ONLINE ONLY ARTICLES - REVIEW ARTICLE
|Year : 2020 | Volume
| Issue : 3 | Page : 588
Dental caries prevalence among HIV adult population in India: A systematic review
Arunkumar Acharya1, Shrikanth Muralidharan2, Pramila Mallaiah3, S Geetha3
1 Department of Public Health Dentistry, Navodaya Dental College and Hospital, Raichur, Karnataka, India
2 Department of Public Health Dentistry, Madha Dental College and Hospital, Chennai, Tamil Nadu, India
3 Department of Public Health Dentistry, MR Ambedkar Dental College and Hospital, Bengaluru, Karnataka, India
|Date of Submission||12-Feb-2020|
|Date of Acceptance||18-Aug-2020|
|Date of Web Publication||09-Jan-2021|
Department of Public Health Dentistry, Madha Dental College and Hospital, Kundrathur, Chennai - 600 069, Tamil Nadu
Source of Support: None, Conflict of Interest: None
| Abstract|| |
Dental caries is a universal disease. Untreated dental caries adds to the existing burden of diseases. It is necessary to have national data on the same, especially in HIV cases, to understand the epidemiological aspects and formulate a treatment plan for the population. Hence, a systematic review was carried out to collectively report the dental caries prevalence among this population. A systematic search for articles was done in PubMed and Google Scholar using the keywords: Dental Caries, India, HIV, AIDS and adults from January 1990 to December 2019. All freely available full-text articles were evaluated based on the inclusion criteria. Only four articles fulfilled the criteria based on qualitative analysis. Decayed, Missing and Filled Teeth index was used to record dental caries. Risk factors related to the same were not specified by any of the authors. Studies were not from different regions of India. More epidemiological studies are needed to understand the prevalence rate and correlated to dental caries among HIV-positive population in India.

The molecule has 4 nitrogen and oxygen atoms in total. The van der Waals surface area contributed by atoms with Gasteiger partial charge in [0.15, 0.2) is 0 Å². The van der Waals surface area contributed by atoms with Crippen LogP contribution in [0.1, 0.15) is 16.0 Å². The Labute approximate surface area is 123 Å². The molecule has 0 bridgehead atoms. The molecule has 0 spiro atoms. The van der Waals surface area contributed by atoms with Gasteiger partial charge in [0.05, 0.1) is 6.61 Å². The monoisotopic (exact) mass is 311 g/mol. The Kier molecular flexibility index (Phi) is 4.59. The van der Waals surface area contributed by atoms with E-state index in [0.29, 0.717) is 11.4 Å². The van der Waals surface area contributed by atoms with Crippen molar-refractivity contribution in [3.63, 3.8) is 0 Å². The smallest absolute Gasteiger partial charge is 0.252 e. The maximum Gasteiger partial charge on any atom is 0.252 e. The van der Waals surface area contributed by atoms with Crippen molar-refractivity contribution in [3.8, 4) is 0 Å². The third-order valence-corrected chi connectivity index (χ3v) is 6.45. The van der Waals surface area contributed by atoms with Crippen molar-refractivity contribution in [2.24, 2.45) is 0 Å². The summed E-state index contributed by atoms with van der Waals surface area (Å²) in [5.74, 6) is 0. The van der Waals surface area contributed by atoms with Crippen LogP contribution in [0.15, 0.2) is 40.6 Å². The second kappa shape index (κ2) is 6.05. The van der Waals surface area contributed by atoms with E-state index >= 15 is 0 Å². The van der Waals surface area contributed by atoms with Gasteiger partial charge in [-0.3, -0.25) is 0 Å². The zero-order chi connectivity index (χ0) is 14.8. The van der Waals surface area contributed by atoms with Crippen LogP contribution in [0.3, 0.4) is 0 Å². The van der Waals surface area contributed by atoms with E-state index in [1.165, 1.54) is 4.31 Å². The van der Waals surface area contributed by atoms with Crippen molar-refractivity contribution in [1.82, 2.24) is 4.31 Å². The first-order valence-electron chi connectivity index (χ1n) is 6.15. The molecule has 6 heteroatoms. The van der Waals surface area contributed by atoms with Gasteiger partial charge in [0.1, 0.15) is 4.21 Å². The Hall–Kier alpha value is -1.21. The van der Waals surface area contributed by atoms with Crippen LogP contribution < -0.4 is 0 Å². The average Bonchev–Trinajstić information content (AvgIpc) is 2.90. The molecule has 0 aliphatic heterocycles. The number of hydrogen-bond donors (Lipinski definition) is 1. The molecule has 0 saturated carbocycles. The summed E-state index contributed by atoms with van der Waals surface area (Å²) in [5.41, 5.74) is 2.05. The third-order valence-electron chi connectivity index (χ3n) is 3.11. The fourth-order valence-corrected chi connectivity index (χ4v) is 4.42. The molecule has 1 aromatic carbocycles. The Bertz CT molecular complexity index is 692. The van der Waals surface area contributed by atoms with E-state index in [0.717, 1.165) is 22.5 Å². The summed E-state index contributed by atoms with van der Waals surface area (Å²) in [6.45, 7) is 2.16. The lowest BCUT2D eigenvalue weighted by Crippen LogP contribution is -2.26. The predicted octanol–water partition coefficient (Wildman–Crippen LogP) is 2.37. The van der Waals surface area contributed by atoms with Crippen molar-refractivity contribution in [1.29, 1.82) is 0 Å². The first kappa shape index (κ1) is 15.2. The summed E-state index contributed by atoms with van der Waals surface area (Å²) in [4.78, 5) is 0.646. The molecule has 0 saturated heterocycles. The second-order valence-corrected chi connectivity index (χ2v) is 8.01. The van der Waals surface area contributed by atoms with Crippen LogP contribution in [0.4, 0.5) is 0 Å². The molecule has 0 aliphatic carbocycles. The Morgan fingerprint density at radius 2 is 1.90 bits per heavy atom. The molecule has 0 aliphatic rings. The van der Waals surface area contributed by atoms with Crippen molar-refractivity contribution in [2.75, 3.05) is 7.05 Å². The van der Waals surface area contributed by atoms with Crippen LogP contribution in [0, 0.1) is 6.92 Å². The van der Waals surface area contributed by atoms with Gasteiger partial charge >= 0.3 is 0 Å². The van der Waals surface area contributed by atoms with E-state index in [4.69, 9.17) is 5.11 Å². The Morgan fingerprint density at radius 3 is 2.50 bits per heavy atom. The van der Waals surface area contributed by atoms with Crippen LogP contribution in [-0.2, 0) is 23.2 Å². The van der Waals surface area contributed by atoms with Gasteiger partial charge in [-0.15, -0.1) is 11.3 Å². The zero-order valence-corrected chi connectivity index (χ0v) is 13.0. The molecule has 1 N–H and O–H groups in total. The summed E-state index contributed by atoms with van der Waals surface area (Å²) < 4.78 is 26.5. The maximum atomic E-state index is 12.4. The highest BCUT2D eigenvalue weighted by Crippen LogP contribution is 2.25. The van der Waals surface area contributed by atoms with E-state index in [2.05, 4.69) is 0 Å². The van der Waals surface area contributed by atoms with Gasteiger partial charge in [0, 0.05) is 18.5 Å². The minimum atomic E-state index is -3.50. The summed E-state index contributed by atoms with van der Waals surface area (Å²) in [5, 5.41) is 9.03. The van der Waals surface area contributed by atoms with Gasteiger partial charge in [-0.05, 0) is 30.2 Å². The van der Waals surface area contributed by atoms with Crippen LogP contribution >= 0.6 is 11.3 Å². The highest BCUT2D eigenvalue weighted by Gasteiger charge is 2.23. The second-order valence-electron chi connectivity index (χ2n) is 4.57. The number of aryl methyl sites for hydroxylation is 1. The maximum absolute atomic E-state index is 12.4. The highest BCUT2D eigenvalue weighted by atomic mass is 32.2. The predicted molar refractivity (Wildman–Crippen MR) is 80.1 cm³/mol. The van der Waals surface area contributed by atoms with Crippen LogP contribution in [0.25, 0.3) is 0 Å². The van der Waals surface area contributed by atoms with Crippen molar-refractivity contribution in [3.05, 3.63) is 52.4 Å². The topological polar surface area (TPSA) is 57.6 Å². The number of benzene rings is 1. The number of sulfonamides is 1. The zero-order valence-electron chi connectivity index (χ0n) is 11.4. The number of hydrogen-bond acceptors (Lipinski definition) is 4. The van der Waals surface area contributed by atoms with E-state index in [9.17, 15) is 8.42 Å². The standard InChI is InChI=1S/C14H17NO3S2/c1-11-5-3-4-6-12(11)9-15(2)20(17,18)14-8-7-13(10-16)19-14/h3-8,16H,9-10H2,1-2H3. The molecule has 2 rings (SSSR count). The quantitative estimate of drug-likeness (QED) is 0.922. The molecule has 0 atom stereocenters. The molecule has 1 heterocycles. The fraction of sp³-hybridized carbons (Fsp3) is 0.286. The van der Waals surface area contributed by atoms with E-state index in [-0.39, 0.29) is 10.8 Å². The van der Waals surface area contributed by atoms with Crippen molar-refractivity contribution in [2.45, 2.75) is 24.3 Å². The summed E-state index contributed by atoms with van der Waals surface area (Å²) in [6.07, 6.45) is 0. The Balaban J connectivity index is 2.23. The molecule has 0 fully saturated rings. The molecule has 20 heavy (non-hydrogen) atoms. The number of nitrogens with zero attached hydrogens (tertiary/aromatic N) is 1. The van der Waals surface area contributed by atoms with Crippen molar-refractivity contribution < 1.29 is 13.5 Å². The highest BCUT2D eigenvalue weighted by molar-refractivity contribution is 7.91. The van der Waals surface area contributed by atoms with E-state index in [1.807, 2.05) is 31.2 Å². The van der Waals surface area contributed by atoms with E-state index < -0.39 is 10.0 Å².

Keywords: Dental caries, HIV, India
|How to cite this article:|
Acharya A, Muralidharan S, Mallaiah P, Geetha S. Dental caries prevalence among HIV adult population in India: A systematic review. J Oral Maxillofac Pathol 2020;24:588